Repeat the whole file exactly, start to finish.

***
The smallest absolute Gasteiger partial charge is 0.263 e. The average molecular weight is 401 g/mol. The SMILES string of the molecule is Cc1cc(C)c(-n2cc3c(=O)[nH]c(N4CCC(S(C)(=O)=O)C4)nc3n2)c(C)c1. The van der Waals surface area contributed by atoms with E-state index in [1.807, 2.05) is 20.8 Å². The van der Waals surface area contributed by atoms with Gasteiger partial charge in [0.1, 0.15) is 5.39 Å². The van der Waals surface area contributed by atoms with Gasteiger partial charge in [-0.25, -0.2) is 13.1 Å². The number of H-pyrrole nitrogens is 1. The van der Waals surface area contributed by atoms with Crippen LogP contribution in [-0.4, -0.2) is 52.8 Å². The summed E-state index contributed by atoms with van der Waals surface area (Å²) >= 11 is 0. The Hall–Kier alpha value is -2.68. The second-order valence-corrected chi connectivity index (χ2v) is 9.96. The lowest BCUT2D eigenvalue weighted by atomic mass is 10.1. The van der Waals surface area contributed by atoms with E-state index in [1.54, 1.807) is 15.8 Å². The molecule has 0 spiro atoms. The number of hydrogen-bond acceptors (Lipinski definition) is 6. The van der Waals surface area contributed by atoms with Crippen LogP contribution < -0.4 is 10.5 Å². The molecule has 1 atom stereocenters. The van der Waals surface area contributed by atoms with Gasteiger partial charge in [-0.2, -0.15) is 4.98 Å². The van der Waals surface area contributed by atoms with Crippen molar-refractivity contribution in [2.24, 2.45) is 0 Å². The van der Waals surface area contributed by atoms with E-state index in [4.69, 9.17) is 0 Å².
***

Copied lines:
The smallest absolute Gasteiger partial charge is 0.263 e. The average molecular weight is 401 g/mol. The SMILES string of the molecule is Cc1cc(C)c(-n2cc3c(=O)[nH]c(N4CCC(S(C)(=O)=O)C4)nc3n2)c(C)c1. The van der Waals surface area contributed by atoms with E-state index in [1.807, 2.05) is 20.8 Å². The van der Waals surface area contributed by atoms with Gasteiger partial charge in [0.1, 0.15) is 5.39 Å². The van der Waals surface area contributed by atoms with Gasteiger partial charge in [-0.25, -0.2) is 13.1 Å². The number of H-pyrrole nitrogens is 1. The van der Waals surface area contributed by atoms with Crippen LogP contribution in [-0.4, -0.2) is 52.8 Å². The summed E-state index contributed by atoms with van der Waals surface area (Å²) >= 11 is 0. The Hall–Kier alpha value is -2.68. The second-order valence-corrected chi connectivity index (χ2v) is 9.96. The lowest BCUT2D eigenvalue weighted by atomic mass is 10.1. The van der Waals surface area contributed by atoms with E-state index in [1.54, 1.807) is 15.8 Å². The molecule has 0 spiro atoms. The number of hydrogen-bond acceptors (Lipinski definition) is 6. The van der Waals surface area contributed by atoms with Crippen LogP contribution < -0.4 is 10.5 Å². The molecule has 1 atom stereocenters. The van der Waals surface area contributed by atoms with Gasteiger partial charge in [-0.2, -0.15) is 4.98 Å². The van der Waals surface area contributed by atoms with Crippen molar-refractivity contribution in [2.24, 2.45) is 0 Å². The van der Waals surface area contributed by atoms with E-state index in [4.69, 9.17) is 0 Å².